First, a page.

One of the biggest fears for many travellers (especially solo travellers) is the thought of being left stranded abroad without any money. It happens, you can easily lose, damage or have your bank card stolen; after all, it is only a piece of plastic with a chip inside it. Here are my tips for travelling abroad with bank cards:
Imagine being stood inside the airport in Medan, Indonesia and you need to book a train ticket to the city centre and then pay for your hotel room. You’ve tried 3,4,5 ATM’s and none of them is giving you any money. People can see the panic in your face; they try and take advantage of the situation. You could contact your bank but you don’t have any money to make a call.
Have at least one backup method of payment
Firstly, do not rely on one bank card while travelling – ideally, travel with two debit cards, a credit card, and a travel cash card, plus a small amount of local currency that will get you from the airport and pay for your first night in your accommodation. This might sound over-the-top, but having at least one backup, will save you from being stranded abroad, alone.
Inform your bank that you’re travelling
For your own financial protection, banks block accounts when they see any suspicious activity, so it’s essential that you inform them that you’re travelling abroad, and to which destinations. You’re then less likely to have any problems withdrawing money from your account on at the destination.
Check the expiry of your card
This catches a lot of travellers out – they set off on their trip, and do not realise that during their travels, the card expires, therefore potentially leaving them without any money. At least a month prior to your trip make sure that all of your bank cards have an expiry date after you return home. It’s also worth looking at your card for any damage, and re-ordering a new one to be safe.
Make sure that the CSV code is readable (in case you need it to order tickets online) and check that your signature is still readable. With chip and pin, many of us forget to sign the card, and this can cause problems in some countries.
Protect your bank cards
Naturally, you might carry all of those cards around in your wallet or purse, but lose it, and you’re screwed. Do not carry all of your bank cards in your wallet; keep them secure in the hotel room safe, or, somewhere that no one would think about searching in your accommodation.
It is important that you only withdraw money from an ATM attached to a bank, or better still, go inside the bank and use the machine. Never, ever, use a bank machine that is located inside a shop, or, outside a tourist attraction / currency exchange place – not only will it be near impossible to get your card back, but you’ll also probably receive a lower exchange rate.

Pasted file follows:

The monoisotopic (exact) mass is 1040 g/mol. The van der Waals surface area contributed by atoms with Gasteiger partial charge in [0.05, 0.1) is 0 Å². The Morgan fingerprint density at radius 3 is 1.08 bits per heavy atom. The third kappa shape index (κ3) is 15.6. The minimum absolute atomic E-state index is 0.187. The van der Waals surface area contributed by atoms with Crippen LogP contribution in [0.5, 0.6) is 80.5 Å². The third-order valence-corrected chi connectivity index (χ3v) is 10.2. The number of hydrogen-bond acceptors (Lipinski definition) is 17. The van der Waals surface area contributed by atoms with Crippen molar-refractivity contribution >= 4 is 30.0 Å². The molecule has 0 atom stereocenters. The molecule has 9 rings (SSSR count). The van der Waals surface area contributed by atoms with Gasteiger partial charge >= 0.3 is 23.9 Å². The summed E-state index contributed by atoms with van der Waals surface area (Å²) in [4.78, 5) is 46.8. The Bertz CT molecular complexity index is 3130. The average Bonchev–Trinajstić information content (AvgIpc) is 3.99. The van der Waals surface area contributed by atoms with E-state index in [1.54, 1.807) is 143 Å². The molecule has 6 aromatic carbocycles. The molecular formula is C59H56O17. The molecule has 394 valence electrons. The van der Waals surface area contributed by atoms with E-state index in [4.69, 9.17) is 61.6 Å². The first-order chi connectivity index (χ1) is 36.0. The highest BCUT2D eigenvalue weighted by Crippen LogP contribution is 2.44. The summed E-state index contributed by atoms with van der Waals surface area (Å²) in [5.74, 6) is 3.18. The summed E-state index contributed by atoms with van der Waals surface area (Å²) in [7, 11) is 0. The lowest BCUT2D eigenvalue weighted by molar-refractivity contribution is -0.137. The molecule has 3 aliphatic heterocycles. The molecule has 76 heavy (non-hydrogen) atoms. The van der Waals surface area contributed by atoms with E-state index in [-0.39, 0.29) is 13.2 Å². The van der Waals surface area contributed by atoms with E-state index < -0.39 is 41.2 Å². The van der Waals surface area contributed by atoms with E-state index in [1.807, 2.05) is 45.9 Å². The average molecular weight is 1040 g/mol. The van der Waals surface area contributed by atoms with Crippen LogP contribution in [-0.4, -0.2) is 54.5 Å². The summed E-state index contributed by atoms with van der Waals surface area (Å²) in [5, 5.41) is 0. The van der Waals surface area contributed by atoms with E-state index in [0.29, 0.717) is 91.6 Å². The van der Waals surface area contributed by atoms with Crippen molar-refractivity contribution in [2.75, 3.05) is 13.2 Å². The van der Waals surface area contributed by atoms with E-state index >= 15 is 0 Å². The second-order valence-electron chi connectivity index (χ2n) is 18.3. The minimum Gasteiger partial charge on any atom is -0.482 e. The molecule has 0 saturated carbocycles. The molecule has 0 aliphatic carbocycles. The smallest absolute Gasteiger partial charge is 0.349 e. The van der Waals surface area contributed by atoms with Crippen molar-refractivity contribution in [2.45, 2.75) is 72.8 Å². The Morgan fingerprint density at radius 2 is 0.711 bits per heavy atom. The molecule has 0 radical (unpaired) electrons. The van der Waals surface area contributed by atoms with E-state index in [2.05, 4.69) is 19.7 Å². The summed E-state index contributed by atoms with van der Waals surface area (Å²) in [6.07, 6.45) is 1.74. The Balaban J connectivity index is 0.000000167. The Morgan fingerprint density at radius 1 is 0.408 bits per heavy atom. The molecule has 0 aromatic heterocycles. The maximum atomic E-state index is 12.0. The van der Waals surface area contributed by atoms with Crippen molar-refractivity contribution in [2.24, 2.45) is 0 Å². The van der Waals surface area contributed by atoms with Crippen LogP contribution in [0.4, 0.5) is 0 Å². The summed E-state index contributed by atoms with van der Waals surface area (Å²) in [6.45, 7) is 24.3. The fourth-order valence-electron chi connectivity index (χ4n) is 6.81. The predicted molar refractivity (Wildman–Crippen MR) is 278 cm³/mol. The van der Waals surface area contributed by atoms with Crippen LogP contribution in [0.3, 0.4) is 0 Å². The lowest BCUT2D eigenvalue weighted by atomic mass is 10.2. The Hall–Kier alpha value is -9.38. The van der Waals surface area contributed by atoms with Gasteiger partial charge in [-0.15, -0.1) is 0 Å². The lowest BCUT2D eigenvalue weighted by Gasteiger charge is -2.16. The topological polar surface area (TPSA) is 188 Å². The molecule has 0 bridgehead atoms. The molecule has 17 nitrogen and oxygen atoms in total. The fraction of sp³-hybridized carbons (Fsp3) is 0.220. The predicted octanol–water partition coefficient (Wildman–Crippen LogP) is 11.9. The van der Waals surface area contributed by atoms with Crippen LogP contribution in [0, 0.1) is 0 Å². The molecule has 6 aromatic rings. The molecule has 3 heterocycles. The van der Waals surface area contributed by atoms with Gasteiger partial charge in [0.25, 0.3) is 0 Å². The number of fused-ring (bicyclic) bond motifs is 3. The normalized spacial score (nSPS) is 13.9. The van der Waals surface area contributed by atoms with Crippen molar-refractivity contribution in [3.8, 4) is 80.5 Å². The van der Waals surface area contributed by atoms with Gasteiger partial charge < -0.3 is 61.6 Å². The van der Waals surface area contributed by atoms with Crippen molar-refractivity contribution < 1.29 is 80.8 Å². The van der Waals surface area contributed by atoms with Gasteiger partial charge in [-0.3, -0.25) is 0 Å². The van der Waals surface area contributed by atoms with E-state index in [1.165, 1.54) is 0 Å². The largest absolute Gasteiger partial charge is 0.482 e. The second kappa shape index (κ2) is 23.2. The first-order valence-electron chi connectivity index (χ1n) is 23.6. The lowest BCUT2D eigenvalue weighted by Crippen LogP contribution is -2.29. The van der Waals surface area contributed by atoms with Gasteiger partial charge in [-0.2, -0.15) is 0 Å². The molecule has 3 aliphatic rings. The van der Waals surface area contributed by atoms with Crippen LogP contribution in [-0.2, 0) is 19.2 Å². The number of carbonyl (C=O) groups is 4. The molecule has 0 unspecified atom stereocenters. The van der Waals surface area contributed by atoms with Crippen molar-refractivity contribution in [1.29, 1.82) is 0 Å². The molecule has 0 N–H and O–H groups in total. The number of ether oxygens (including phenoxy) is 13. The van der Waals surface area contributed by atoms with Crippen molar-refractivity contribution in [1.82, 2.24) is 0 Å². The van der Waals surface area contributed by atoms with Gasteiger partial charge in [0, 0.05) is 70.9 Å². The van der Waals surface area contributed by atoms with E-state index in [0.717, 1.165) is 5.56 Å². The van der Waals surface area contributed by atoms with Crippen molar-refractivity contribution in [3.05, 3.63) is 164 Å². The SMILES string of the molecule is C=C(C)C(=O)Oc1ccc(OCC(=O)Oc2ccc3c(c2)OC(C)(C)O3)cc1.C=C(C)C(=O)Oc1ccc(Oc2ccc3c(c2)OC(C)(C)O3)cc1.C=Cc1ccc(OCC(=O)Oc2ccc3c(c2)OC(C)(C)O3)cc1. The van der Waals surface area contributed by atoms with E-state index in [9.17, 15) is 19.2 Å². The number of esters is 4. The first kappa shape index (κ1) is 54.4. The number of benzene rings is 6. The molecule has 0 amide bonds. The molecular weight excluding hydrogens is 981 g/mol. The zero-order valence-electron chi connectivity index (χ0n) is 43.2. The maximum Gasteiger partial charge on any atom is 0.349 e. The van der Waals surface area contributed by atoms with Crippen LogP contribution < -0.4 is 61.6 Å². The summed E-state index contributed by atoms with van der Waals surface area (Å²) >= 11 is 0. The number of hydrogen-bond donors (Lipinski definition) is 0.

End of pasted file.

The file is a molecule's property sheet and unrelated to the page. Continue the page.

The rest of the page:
Limit card usage
Think about withdrawing money only once or twice a week, as it’ll lead to less wear on your card, and lower the chance of it being lost, damaged or stolen.
At the beginning of the week think about how much money you will need and withdraw it – give yourself a daily budget. Not only is this a good way to keep your money secure, but it’ll help you make sure that you do not overspend and then have to spend the following year paying off credit card bills.
For security, I have two accounts with the same bank; my income goes in one, and once a week money is transferred into my spending account, which is the only account that has a debit card – there’s never more than £150 in the account, so if anyone clones the card, they won’t get access to all of my money.
Have bank account contacts at hand
Keep the contact details of all of your bank cards somewhere at hand, both on your mobile phone and on a document saved on your computer or a service like Google Drive or Dropbox.
That way, if you lose your mobile phone, you can still get the details without too much hassle. It’s also a good idea to make a note of any information you’ll require to confirm that you’re the account holder – obviously, security is of paramount importance, so password protects any documentation.
You probably will not want to pay the ridiculous roaming fees when using your mobile phone to phone your bank, so, download an app called Viber, which allows you to make cheap phone calls from abroad – all you need is a decent quality internet connection, but make sure you find somewhere private to have the conversation.
Use your common sense
A lot of this advice is based on common sense – don’t be intoxicated and leave your guard down when using your card in a bar, or at an ATM. Keep your card safe – your passport and wallet are essential to your travels, these you need to secure with your life. Hopefully, you will find these tips useful when planning your round the world trip.